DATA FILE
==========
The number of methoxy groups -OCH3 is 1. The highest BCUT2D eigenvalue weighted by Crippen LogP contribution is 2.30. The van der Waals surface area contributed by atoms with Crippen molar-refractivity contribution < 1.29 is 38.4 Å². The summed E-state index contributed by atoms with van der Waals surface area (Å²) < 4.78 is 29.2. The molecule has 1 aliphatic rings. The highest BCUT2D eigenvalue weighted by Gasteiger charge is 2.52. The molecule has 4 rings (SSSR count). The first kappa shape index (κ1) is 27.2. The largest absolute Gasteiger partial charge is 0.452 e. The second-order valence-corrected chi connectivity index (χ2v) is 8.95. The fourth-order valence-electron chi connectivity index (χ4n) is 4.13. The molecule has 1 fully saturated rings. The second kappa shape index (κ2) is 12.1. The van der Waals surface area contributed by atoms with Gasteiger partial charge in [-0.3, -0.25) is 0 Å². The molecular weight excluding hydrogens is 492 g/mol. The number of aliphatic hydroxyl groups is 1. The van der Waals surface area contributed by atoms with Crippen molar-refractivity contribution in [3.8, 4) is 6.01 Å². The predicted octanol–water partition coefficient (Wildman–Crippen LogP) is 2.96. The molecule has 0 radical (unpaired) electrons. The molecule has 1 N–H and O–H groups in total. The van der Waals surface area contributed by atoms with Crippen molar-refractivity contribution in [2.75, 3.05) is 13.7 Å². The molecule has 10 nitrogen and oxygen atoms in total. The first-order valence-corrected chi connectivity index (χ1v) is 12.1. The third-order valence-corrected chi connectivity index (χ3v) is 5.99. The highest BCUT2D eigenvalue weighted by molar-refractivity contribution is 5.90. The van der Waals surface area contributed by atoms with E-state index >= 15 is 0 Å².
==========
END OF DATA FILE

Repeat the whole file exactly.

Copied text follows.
The number of methoxy groups -OCH3 is 1. The highest BCUT2D eigenvalue weighted by Crippen LogP contribution is 2.30. The van der Waals surface area contributed by atoms with Crippen molar-refractivity contribution < 1.29 is 38.4 Å². The summed E-state index contributed by atoms with van der Waals surface area (Å²) < 4.78 is 29.2. The molecule has 1 aliphatic rings. The highest BCUT2D eigenvalue weighted by Gasteiger charge is 2.52. The molecule has 4 rings (SSSR count). The first kappa shape index (κ1) is 27.2. The largest absolute Gasteiger partial charge is 0.452 e. The second-order valence-corrected chi connectivity index (χ2v) is 8.95. The fourth-order valence-electron chi connectivity index (χ4n) is 4.13. The molecule has 1 fully saturated rings. The second kappa shape index (κ2) is 12.1. The van der Waals surface area contributed by atoms with Gasteiger partial charge in [-0.3, -0.25) is 0 Å². The molecular weight excluding hydrogens is 492 g/mol. The number of aliphatic hydroxyl groups is 1. The van der Waals surface area contributed by atoms with Crippen molar-refractivity contribution in [3.8, 4) is 6.01 Å². The predicted octanol–water partition coefficient (Wildman–Crippen LogP) is 2.96. The molecule has 0 radical (unpaired) electrons. The molecule has 1 N–H and O–H groups in total. The van der Waals surface area contributed by atoms with Crippen molar-refractivity contribution in [2.75, 3.05) is 13.7 Å². The molecule has 10 nitrogen and oxygen atoms in total. The first-order valence-corrected chi connectivity index (χ1v) is 12.1. The third-order valence-corrected chi connectivity index (χ3v) is 5.99. The highest BCUT2D eigenvalue weighted by molar-refractivity contribution is 5.90. The van der Waals surface area contributed by atoms with E-state index >= 15 is 0 Å².